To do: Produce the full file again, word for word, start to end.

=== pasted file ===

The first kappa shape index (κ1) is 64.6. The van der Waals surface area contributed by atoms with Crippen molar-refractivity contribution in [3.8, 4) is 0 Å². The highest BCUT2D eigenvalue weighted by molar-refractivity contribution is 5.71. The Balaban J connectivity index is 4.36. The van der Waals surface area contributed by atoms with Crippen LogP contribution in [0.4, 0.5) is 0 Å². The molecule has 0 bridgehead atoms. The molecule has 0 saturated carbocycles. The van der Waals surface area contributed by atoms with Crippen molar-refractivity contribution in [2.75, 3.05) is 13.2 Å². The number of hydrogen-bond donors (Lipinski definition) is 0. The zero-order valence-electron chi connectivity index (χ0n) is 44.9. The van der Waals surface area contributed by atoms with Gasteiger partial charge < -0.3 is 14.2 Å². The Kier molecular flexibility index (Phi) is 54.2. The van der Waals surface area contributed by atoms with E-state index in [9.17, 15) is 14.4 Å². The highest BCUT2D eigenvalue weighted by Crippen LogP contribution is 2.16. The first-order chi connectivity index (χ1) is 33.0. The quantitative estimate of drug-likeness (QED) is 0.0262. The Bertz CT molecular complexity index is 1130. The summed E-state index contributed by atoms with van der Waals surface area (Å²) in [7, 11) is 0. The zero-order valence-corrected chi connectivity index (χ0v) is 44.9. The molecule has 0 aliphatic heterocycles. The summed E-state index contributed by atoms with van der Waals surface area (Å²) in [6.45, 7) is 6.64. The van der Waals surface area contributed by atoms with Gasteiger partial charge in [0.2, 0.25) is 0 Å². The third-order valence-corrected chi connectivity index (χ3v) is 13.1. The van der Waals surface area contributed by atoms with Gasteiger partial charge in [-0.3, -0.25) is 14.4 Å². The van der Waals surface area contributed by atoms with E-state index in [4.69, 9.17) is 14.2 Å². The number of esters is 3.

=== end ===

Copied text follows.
The first kappa shape index (κ1) is 64.6. The van der Waals surface area contributed by atoms with Crippen molar-refractivity contribution in [3.8, 4) is 0 Å². The highest BCUT2D eigenvalue weighted by molar-refractivity contribution is 5.71. The Balaban J connectivity index is 4.36. The van der Waals surface area contributed by atoms with Crippen LogP contribution in [0.4, 0.5) is 0 Å². The molecule has 0 bridgehead atoms. The molecule has 0 saturated carbocycles. The van der Waals surface area contributed by atoms with Crippen molar-refractivity contribution in [2.75, 3.05) is 13.2 Å². The number of hydrogen-bond donors (Lipinski definition) is 0. The zero-order valence-electron chi connectivity index (χ0n) is 44.9. The van der Waals surface area contributed by atoms with Gasteiger partial charge < -0.3 is 14.2 Å². The Kier molecular flexibility index (Phi) is 54.2. The van der Waals surface area contributed by atoms with E-state index in [9.17, 15) is 14.4 Å². The highest BCUT2D eigenvalue weighted by Crippen LogP contribution is 2.16. The first-order chi connectivity index (χ1) is 33.0. The quantitative estimate of drug-likeness (QED) is 0.0262. The Bertz CT molecular complexity index is 1130. The summed E-state index contributed by atoms with van der Waals surface area (Å²) in [7, 11) is 0. The zero-order valence-corrected chi connectivity index (χ0v) is 44.9. The molecule has 0 aliphatic heterocycles. The summed E-state index contributed by atoms with van der Waals surface area (Å²) in [6.45, 7) is 6.64. The van der Waals surface area contributed by atoms with Gasteiger partial charge in [0.2, 0.25) is 0 Å². The third-order valence-corrected chi connectivity index (χ3v) is 13.1. The van der Waals surface area contributed by atoms with Gasteiger partial charge in [-0.3, -0.25) is 14.4 Å². The van der Waals surface area contributed by atoms with E-state index in [4.69, 9.17) is 14.2 Å². The number of esters is 3.